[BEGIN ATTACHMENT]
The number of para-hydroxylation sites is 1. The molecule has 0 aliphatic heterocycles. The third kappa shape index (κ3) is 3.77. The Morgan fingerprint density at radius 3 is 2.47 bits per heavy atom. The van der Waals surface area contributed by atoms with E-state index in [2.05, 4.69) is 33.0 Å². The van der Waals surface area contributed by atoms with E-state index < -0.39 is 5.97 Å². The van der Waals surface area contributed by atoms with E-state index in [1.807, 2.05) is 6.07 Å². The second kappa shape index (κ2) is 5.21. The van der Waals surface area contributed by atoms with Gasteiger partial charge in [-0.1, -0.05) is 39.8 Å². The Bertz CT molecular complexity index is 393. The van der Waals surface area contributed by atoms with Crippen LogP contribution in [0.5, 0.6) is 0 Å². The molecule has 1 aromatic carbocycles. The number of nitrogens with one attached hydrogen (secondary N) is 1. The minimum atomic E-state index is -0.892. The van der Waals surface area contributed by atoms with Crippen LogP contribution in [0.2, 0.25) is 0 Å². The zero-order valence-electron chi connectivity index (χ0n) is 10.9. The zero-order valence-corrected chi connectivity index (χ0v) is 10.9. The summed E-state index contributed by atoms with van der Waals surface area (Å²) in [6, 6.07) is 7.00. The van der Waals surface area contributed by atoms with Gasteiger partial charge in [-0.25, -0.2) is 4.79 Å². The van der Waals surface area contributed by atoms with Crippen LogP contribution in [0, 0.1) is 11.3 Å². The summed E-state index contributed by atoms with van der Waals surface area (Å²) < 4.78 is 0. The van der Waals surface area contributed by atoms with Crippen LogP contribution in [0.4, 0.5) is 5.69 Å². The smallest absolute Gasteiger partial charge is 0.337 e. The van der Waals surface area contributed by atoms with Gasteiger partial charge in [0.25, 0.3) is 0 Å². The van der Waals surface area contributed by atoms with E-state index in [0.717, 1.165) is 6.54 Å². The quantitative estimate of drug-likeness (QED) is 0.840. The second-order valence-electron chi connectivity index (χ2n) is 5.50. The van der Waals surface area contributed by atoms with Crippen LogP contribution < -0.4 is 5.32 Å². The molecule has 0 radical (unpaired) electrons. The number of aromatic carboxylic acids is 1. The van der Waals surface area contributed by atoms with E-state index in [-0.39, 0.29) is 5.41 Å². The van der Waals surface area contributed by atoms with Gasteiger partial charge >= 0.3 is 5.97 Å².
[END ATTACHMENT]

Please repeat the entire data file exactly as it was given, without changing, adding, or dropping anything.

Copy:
The number of para-hydroxylation sites is 1. The molecule has 0 aliphatic heterocycles. The third kappa shape index (κ3) is 3.77. The Morgan fingerprint density at radius 3 is 2.47 bits per heavy atom. The van der Waals surface area contributed by atoms with E-state index in [2.05, 4.69) is 33.0 Å². The van der Waals surface area contributed by atoms with E-state index < -0.39 is 5.97 Å². The van der Waals surface area contributed by atoms with E-state index in [1.807, 2.05) is 6.07 Å². The second kappa shape index (κ2) is 5.21. The van der Waals surface area contributed by atoms with Gasteiger partial charge in [-0.1, -0.05) is 39.8 Å². The Bertz CT molecular complexity index is 393. The van der Waals surface area contributed by atoms with Crippen LogP contribution in [0.5, 0.6) is 0 Å². The molecule has 1 aromatic carbocycles. The number of nitrogens with one attached hydrogen (secondary N) is 1. The minimum atomic E-state index is -0.892. The van der Waals surface area contributed by atoms with Crippen LogP contribution in [0.2, 0.25) is 0 Å². The zero-order valence-electron chi connectivity index (χ0n) is 10.9. The zero-order valence-corrected chi connectivity index (χ0v) is 10.9. The summed E-state index contributed by atoms with van der Waals surface area (Å²) in [6, 6.07) is 7.00. The van der Waals surface area contributed by atoms with Gasteiger partial charge in [-0.25, -0.2) is 4.79 Å². The van der Waals surface area contributed by atoms with Crippen LogP contribution in [0, 0.1) is 11.3 Å². The summed E-state index contributed by atoms with van der Waals surface area (Å²) < 4.78 is 0. The van der Waals surface area contributed by atoms with Crippen LogP contribution in [0.4, 0.5) is 5.69 Å². The smallest absolute Gasteiger partial charge is 0.337 e. The van der Waals surface area contributed by atoms with Gasteiger partial charge in [0.25, 0.3) is 0 Å². The van der Waals surface area contributed by atoms with E-state index in [0.717, 1.165) is 6.54 Å². The quantitative estimate of drug-likeness (QED) is 0.840. The second-order valence-electron chi connectivity index (χ2n) is 5.50. The van der Waals surface area contributed by atoms with Crippen LogP contribution < -0.4 is 5.32 Å². The molecule has 0 radical (unpaired) electrons. The number of aromatic carboxylic acids is 1. The van der Waals surface area contributed by atoms with E-state index in [-0.39, 0.29) is 5.41 Å². The van der Waals surface area contributed by atoms with Gasteiger partial charge >= 0.3 is 5.97 Å².